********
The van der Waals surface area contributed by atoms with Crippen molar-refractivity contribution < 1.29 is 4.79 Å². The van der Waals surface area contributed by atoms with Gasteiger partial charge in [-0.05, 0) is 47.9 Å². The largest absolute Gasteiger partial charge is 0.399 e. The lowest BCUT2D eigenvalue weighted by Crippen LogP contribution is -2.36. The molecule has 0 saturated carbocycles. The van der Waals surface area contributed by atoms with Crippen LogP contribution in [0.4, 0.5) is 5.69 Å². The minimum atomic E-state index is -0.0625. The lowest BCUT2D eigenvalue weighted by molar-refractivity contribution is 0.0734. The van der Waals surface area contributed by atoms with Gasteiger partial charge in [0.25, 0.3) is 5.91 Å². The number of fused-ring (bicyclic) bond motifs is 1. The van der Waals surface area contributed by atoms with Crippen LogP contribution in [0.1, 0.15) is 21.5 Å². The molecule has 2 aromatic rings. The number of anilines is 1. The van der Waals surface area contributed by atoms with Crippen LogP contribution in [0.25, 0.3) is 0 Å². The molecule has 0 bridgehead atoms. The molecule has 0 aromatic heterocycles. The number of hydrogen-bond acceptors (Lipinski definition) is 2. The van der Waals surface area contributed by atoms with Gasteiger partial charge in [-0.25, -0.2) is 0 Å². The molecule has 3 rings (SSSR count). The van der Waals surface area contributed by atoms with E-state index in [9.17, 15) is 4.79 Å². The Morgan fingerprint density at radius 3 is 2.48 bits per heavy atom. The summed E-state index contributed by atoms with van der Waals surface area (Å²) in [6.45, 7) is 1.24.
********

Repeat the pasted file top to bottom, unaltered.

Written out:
The van der Waals surface area contributed by atoms with Crippen molar-refractivity contribution < 1.29 is 4.79 Å². The van der Waals surface area contributed by atoms with Gasteiger partial charge in [-0.05, 0) is 47.9 Å². The largest absolute Gasteiger partial charge is 0.399 e. The lowest BCUT2D eigenvalue weighted by Crippen LogP contribution is -2.36. The molecule has 0 saturated carbocycles. The van der Waals surface area contributed by atoms with Crippen LogP contribution in [0.4, 0.5) is 5.69 Å². The minimum atomic E-state index is -0.0625. The lowest BCUT2D eigenvalue weighted by molar-refractivity contribution is 0.0734. The van der Waals surface area contributed by atoms with Gasteiger partial charge in [0.25, 0.3) is 5.91 Å². The number of fused-ring (bicyclic) bond motifs is 1. The van der Waals surface area contributed by atoms with Crippen LogP contribution in [0.1, 0.15) is 21.5 Å². The molecule has 2 aromatic rings. The number of anilines is 1. The van der Waals surface area contributed by atoms with Crippen LogP contribution in [0.25, 0.3) is 0 Å². The molecule has 0 bridgehead atoms. The molecule has 0 aromatic heterocycles. The number of hydrogen-bond acceptors (Lipinski definition) is 2. The van der Waals surface area contributed by atoms with Gasteiger partial charge in [-0.25, -0.2) is 0 Å². The molecule has 3 rings (SSSR count). The van der Waals surface area contributed by atoms with E-state index in [9.17, 15) is 4.79 Å². The Morgan fingerprint density at radius 3 is 2.48 bits per heavy atom. The summed E-state index contributed by atoms with van der Waals surface area (Å²) in [6.45, 7) is 1.24.